Imagine a location that instantly makes you feel peaceful if you’re nervous. This can be especially useful if you’re experiencing anxiety in an unavoidable scenario, such as an intense meeting. As you picture this place, take a few deep breaths.

Use a relaxation app

Anxiety-related smartphone apps can guide you through workouts and methods for reducing stress. Additionally, you might use meditation applications to help you relax when you’re feeling nervous. You may test out a few of these free applications to see which works best for you.

How long should anxiety chest pain last?

An anxiety attack causes acute chest discomfort that gradually gets better, whereas a heart attack chest pain starts slowly and gets worse over time. Anxiety and chest pain associated with worry often go away in 10 minutes or less. Even when the pain subsides, further anxiety-related sensations may linger for up to an hour.

How can you tell the difference between chest pain and anxiety chest pain?

It might be difficult to distinguish between anxiety-induced chest pain and regular chest pain because they both have similar symptoms. But there are a few essential distinctions to take into account:

Characteristics of the pain

Chest pain related to a heart attack or other cardiac conditions is often described as crushing, squeezing, or chest pressure anxiety. It may radiate to the shoulders, arms, neck, jaw, or back. In contrast, anxiety-induced chest pain is more likely to be described as sharp, stabbing, or tightness in the chest. It may also come and go or vary in intensity.

Triggers and context

Pay attention to the circumstances of the chest pain. Stressful situations, panic attacks, or periods of heightened anxiety often trigger chest pain related to stress. On the other hand, chest pain from a heart attack or other cardiac issues may occur during physical exertion or be triggered by factors such as smoking, obesity, or a family history of heart disease.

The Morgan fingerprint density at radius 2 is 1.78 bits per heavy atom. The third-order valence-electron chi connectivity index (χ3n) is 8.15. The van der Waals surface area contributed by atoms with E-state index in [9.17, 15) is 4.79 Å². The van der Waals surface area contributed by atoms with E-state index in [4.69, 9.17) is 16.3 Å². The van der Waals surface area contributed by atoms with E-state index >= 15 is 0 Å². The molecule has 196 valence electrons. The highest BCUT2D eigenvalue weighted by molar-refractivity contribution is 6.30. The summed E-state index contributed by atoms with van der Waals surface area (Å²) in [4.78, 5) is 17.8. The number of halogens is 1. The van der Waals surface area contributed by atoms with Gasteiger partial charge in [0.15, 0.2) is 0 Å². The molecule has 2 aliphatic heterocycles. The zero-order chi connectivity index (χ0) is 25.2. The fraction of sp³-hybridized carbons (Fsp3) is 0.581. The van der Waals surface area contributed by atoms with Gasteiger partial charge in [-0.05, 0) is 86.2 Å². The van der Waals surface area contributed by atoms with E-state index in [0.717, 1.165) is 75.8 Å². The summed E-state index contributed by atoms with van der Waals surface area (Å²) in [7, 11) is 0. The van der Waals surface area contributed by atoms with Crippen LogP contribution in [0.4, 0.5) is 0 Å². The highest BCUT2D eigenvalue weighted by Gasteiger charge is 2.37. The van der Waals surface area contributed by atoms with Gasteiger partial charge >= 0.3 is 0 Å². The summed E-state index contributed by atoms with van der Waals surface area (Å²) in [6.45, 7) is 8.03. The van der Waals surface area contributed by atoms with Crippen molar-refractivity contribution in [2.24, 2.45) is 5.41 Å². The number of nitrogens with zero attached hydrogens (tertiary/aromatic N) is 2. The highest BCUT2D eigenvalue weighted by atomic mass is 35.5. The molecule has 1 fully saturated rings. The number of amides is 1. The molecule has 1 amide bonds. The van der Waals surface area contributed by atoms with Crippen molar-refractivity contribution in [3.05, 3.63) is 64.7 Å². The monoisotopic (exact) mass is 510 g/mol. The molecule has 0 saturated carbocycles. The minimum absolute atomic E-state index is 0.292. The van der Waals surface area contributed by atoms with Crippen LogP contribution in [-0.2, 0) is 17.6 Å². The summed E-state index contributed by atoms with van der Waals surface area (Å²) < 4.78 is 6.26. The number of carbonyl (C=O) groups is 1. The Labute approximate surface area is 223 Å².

Associated symptoms

Anxiety-induced chest pain is often with other symptoms of anxiety, such as palpitations, shortness of breath, sweating, trembling, or feelings of impending doom. In contrast, chest pain from a heart attack or other cardiac conditions may be associated with symptoms such as nausea, dizziness, lightheadedness, or fainting.

Response to treatment

Chest pain from anxiety typically responds to relaxation techniques, deep breathing exercises, or other anxiety management strategies. If the pain improves or resolves with these measures, it’s more likely to be anxiety-related. 

SymptomGradual onset may develop over timeChest Pain due to Cardiac Disease
RadiationUsually localized to the chestMay radiate to arms, back, shoulders, neck, throat, or jaw
CauseAssociated with anxiety, stress, or panic attacksCaused by reduced blood flow to the heart (heart attack)
ExertionCan occur at rest or during periods of anxiety,Typically triggered by exertion or physical activity
OnsetGradual onset, may develop over timeSudden onset, often reaching maximum intensity quickly
DurationMay persist for a longer durationMay be prolonged or intermittent
NatureSharp, stabbing sensation over a localized areaPressure, fullness, ache, or pain
Response to PressureMay worsen with pressure over the painful areaResponse to pressure may vary
Associated SymptomsPalpitations, sweating, shortness of breathNausea, shortness of breath, sweating, weakness
Risk FactorsAssociated with anxiety disordersRisk factors include hypertension, smoking, diabetes
Response to Rest or AnxietyMay ease with relaxation or reassuranceMay not be alleviated by rest or anxiety reduction